Magic in Mike Duran’s world has a different texture than what you usually see. To a large degree, this reflects his background in Christian fiction, where magic is not usually a good thing, and there’s a reluctance to even call it magic—the Imperia tend to regard their abilities more as Heavenly gifts. But even if they’re miraculous, they’re not miracles, and the Imperia pay a high price for their power. They are damaged people, physically and emotionally. Everyone loses something when they use their powers, whether it’s their legs, their eyes, or their memories. Supernatural power is always hard for them to use, costly and terribly slow and difficult to set up in a crisis. There are times when a gun would simply work better, but when a gun won’t work, the powers are needed. For that reason, they see their powers as gifts instead of curses, but Reagan’s not so sure.

For the bad guys, such as Etherea, the price for magic is in dealing with darker creatures such as the Summu Nura, and paying them with the blood of others. Their magic doesn’t seem at all hindered by the doubts which handicap the good guys. The price they pay is more of the soul than of the body.

While Mike is a Christian, this is not Christian fiction. There is no mention of Jesus, or Church, and little of God. Instead, Christian morality and cosmology imbue the story, and inform the actions of the characters. They're serving a greater power, and those of us who believe recognize that power, even if Reagan Moon cannot.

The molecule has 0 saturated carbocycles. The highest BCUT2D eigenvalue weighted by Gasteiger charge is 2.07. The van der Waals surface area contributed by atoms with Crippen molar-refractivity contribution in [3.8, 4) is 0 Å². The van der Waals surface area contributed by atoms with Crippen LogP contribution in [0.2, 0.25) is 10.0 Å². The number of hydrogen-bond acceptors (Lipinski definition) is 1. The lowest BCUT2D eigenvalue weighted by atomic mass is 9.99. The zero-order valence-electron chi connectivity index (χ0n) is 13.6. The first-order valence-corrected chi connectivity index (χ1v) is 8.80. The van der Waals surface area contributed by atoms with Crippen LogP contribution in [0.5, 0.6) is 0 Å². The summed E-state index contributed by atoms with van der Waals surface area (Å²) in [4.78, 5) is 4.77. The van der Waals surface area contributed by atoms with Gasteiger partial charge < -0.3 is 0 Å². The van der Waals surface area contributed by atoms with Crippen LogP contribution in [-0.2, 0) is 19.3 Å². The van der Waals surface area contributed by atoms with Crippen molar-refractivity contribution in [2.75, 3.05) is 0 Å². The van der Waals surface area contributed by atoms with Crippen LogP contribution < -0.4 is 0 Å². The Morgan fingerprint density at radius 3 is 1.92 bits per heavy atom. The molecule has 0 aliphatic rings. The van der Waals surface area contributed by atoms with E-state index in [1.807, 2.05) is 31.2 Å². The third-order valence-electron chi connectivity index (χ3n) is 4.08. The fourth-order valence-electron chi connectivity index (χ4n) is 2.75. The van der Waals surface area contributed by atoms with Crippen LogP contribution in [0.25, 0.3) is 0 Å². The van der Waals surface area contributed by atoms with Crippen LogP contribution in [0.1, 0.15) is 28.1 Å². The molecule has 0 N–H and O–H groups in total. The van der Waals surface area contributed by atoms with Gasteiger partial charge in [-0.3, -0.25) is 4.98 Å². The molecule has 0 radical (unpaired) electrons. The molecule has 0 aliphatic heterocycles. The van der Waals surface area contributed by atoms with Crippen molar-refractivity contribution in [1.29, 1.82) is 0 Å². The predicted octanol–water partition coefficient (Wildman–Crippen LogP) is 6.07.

Some might find Mike Duran’s handling of the Santa Muerte folk religion troubling. Since in his book it’s used as a front for summoning the archangel of death, he tends to play up the darker aspects, such as its association with drug dealers and criminals. This is not at all an even-handed approach, or an attempt to treat the religion fairly. But focusing on the darker aspects of religion has long been a useful tool for horror writers. And while this book is not strictly horror, Mike shows his horror roots in his disturbing and chilling descriptions—from death angels to whetherweres to poltergeists, they’re portrayed in loving and terrifying detail. (Mike has since written a response to this criticism on this blog.)

Fair warning, there are some spoilers in the paragraph below.

The novel is fast-paced, with Reagan moving from crisis to worse crisis with the regularity of a metronome, or at least the chapter breaks. Saint Death manages to keep the tension high from beginning to end. However, where I felt the book was lacking was in the plot twists that are so important to the paranormal noir genre. There were surprises and twists, sure, but they were of the standard adventure variety. There was no revelation near the end that fundamentally changed how the reader viewed the entire story so far. How much you miss this element may depend on how much you enjoy the paranormal noir genre, such as the moment in the Dresden Files books where things click and Harry realizes what’s really going on. This is not necessary in every novel, or even every novel of this genre, but I definitely felt the lack here.

In spite of the occasional invocation of cosmic horrors, Mike Duran’s view is essentially hopeful, and unabashedly Christian, closer to Dean Koontz than H.P. Lovecraft. Some people find this refreshing, others find it annoying. How much you enjoy this novel may depend to a large degree on where you stand.